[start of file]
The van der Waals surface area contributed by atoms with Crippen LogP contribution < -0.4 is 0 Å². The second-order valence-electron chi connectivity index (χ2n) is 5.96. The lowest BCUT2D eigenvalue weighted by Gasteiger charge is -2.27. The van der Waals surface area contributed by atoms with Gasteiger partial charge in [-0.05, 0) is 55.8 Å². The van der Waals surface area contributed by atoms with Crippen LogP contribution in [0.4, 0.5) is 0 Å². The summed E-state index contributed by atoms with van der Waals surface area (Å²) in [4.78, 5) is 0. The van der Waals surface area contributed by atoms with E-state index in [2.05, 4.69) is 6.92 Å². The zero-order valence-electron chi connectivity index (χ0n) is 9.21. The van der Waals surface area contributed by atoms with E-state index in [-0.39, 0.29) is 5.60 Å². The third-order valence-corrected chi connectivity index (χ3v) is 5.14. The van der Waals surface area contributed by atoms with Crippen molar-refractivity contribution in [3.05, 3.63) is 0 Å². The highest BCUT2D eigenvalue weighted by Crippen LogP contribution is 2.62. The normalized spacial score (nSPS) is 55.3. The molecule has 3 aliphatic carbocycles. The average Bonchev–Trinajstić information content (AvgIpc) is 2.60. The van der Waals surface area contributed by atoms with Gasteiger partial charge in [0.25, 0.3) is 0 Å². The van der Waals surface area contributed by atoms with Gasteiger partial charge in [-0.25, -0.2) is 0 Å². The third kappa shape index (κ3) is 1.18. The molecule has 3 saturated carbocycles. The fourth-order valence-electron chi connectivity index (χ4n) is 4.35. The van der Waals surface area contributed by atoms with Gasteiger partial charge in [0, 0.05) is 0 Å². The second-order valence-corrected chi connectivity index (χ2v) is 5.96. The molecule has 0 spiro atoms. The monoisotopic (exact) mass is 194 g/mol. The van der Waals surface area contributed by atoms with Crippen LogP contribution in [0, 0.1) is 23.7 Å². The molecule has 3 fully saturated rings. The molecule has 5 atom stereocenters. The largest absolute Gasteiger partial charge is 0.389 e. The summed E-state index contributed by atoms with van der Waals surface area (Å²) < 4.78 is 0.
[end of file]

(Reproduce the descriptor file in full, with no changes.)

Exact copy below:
The van der Waals surface area contributed by atoms with Crippen LogP contribution < -0.4 is 0 Å². The second-order valence-electron chi connectivity index (χ2n) is 5.96. The lowest BCUT2D eigenvalue weighted by Gasteiger charge is -2.27. The van der Waals surface area contributed by atoms with Gasteiger partial charge in [-0.05, 0) is 55.8 Å². The van der Waals surface area contributed by atoms with Crippen LogP contribution in [0.4, 0.5) is 0 Å². The summed E-state index contributed by atoms with van der Waals surface area (Å²) in [4.78, 5) is 0. The van der Waals surface area contributed by atoms with E-state index in [2.05, 4.69) is 6.92 Å². The zero-order valence-electron chi connectivity index (χ0n) is 9.21. The van der Waals surface area contributed by atoms with E-state index in [-0.39, 0.29) is 5.60 Å². The third-order valence-corrected chi connectivity index (χ3v) is 5.14. The van der Waals surface area contributed by atoms with Crippen molar-refractivity contribution in [3.05, 3.63) is 0 Å². The highest BCUT2D eigenvalue weighted by Crippen LogP contribution is 2.62. The normalized spacial score (nSPS) is 55.3. The molecule has 3 aliphatic carbocycles. The average Bonchev–Trinajstić information content (AvgIpc) is 2.60. The van der Waals surface area contributed by atoms with Gasteiger partial charge in [0.25, 0.3) is 0 Å². The van der Waals surface area contributed by atoms with Gasteiger partial charge in [-0.25, -0.2) is 0 Å². The third kappa shape index (κ3) is 1.18. The molecule has 3 saturated carbocycles. The fourth-order valence-electron chi connectivity index (χ4n) is 4.35. The van der Waals surface area contributed by atoms with Gasteiger partial charge in [0, 0.05) is 0 Å². The second-order valence-corrected chi connectivity index (χ2v) is 5.96. The molecule has 0 spiro atoms. The monoisotopic (exact) mass is 194 g/mol. The van der Waals surface area contributed by atoms with Crippen LogP contribution in [0, 0.1) is 23.7 Å². The molecule has 3 fully saturated rings. The molecule has 5 atom stereocenters. The largest absolute Gasteiger partial charge is 0.389 e. The summed E-state index contributed by atoms with van der Waals surface area (Å²) < 4.78 is 0.